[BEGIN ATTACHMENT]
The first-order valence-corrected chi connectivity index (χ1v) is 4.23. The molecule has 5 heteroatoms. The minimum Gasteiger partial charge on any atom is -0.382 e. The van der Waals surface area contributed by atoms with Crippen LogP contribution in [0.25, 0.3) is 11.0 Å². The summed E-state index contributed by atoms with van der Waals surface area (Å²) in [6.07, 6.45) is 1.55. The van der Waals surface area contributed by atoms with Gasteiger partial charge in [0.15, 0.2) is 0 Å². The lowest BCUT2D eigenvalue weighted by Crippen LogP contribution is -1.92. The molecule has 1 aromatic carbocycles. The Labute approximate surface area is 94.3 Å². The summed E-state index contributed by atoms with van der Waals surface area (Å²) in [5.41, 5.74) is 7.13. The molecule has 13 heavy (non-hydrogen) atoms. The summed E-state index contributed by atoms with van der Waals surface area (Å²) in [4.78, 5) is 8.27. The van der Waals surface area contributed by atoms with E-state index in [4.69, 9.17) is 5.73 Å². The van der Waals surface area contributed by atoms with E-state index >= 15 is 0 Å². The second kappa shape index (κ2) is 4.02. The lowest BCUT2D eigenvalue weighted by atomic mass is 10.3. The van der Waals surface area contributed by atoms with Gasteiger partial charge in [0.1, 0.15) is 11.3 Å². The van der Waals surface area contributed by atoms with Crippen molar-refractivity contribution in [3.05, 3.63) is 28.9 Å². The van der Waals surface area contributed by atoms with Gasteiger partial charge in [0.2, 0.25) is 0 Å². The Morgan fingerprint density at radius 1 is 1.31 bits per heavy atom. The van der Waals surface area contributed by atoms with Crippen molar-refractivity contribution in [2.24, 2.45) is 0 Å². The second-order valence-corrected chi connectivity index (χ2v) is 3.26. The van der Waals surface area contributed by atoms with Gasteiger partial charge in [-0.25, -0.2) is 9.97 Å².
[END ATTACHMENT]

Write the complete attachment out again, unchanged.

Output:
The first-order valence-corrected chi connectivity index (χ1v) is 4.23. The molecule has 5 heteroatoms. The minimum Gasteiger partial charge on any atom is -0.382 e. The van der Waals surface area contributed by atoms with Crippen LogP contribution in [0.25, 0.3) is 11.0 Å². The summed E-state index contributed by atoms with van der Waals surface area (Å²) in [6.07, 6.45) is 1.55. The van der Waals surface area contributed by atoms with Gasteiger partial charge in [0.15, 0.2) is 0 Å². The lowest BCUT2D eigenvalue weighted by Crippen LogP contribution is -1.92. The molecule has 1 aromatic carbocycles. The Labute approximate surface area is 94.3 Å². The summed E-state index contributed by atoms with van der Waals surface area (Å²) in [5.41, 5.74) is 7.13. The molecule has 13 heavy (non-hydrogen) atoms. The summed E-state index contributed by atoms with van der Waals surface area (Å²) in [4.78, 5) is 8.27. The van der Waals surface area contributed by atoms with E-state index in [4.69, 9.17) is 5.73 Å². The van der Waals surface area contributed by atoms with E-state index >= 15 is 0 Å². The second kappa shape index (κ2) is 4.02. The lowest BCUT2D eigenvalue weighted by atomic mass is 10.3. The van der Waals surface area contributed by atoms with Gasteiger partial charge in [0.1, 0.15) is 11.3 Å². The van der Waals surface area contributed by atoms with Crippen molar-refractivity contribution in [3.05, 3.63) is 28.9 Å². The van der Waals surface area contributed by atoms with Gasteiger partial charge in [0.2, 0.25) is 0 Å². The Morgan fingerprint density at radius 1 is 1.31 bits per heavy atom. The van der Waals surface area contributed by atoms with Crippen molar-refractivity contribution in [2.24, 2.45) is 0 Å². The second-order valence-corrected chi connectivity index (χ2v) is 3.26. The van der Waals surface area contributed by atoms with Gasteiger partial charge in [-0.25, -0.2) is 9.97 Å².